Turks are at a historic turning point – choosing between two front-runners for the presidency offering dramatically different paths for their country’s future.
After more than 20 years in power, Recep Tayyip Erdogan promises a strong, multilateral Turkey and the creation of six million jobs, and accuses the West of trying to bring him down.
His chief rival, Kemal Kilicdaroglu, backed by a broad opposition, wants to steer this Nato member state back towards a pro-Western, more democratic stance.
The president accuses his opponents of being “pro-LGBT”, while his Islamist-rooted party positions itself as on the side of the family.
Big moment for Turkish rule
Since 2017, Mr Erdogan has run Turkey with sweeping presidential powers, from a vast palace in Ankara. As executive president he can declare a state of emergency and can pick or dismiss civil servants.
If he wins, not much will change, says Selim Koru, a member of Turkey’s Tepav think tank. His powers are already so broad he won’t seek to extend them further, he says.
But the man seeking to replace him wants to scrap the presidential system and become an “impartial” leader, with no connection to a political party.
Mr Kilicdaroglu says he would roll Turkey back to having parliament and a prime minister in charge, and revive independent courts and a free press. “I will serve all 85 million citizens of Turkey. I will show respect for each of you,” he has promised.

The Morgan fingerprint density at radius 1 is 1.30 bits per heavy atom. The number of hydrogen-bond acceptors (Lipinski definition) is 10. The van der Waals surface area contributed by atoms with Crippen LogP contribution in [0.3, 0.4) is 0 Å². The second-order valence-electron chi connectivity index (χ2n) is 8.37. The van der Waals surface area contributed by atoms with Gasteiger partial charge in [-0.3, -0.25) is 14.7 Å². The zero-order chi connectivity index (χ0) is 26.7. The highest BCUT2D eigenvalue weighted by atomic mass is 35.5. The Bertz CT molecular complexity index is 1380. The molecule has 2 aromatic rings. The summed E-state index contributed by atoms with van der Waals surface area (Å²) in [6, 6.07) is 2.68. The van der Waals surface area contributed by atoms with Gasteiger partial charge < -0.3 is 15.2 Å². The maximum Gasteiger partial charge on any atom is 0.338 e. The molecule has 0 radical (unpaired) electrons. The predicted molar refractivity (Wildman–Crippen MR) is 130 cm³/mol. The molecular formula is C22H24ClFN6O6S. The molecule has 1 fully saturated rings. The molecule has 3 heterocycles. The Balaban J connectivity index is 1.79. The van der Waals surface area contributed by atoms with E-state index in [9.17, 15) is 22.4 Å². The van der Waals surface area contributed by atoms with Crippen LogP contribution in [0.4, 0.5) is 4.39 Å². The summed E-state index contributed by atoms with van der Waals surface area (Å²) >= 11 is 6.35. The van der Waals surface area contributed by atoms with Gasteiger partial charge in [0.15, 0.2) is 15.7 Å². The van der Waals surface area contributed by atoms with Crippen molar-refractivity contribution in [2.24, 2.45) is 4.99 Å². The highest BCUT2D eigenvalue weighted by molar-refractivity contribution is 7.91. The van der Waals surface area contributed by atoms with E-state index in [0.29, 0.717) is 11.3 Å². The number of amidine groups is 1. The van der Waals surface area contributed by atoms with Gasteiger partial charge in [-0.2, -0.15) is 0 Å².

The other five parties in his alliance would each have a vice president, as would his party colleagues who are mayors of Ankara and Istanbul.
Before they do scrap the powerful presidency, they might need to use its powers to force through the reforms if they do not have sufficient control of parliament.
Parliamentary and presidential elections will both be taking place on 14 May.
Looking East or West
Turkey is part of the West’s Nato defensive alliance, but the Erdogan presidency has sought close ties with China and Russia too, buying a Russian S-400 air defence system and inaugurating a Russian-built nuclear plant – Turkey’s first – ahead of the election.
He advocates a multilateral stance, viewing Turkey as “an island of peace and security”, and offering Ankara as a mediator in the Russian war in Ukraine.
His opponent and his allies, meanwhile, want to return to the process of joining the European Union and restore Turkey’s military ties with the US, while maintaining relations with Russia.
If Mr Erdogan stays in power then Selim Koru believes he will continue to push Turkey away from the West, without leaving Nato. “He wants to get Turkey to a point in the medium term or distant future where Nato membership is irrelevant.”
High inflation or orthodox economics?
This is a crunch moment for Turkey’s economy too. Inflation is officially 43.68%, and Turks have had a cost of living crisis far more severe than most. Many will tell you the real inflation rate feels far higher.
The early Erdogan years were a byword for strong economic growth and enormous construction projects. And Turkey always stuck closely to the terms of its loan agreements with the IMF.
But in recent years his government has abandoned orthodox economic policy. It gradually eroded the independence of the central bank, says Selva Demiralp, professor of economics at Koc University, sacking three of its governors in quick succession.
Inflation soared, as interest rates were kept low – while Turkey’s currency the lira depreciated to improve the trade balance and boost exports.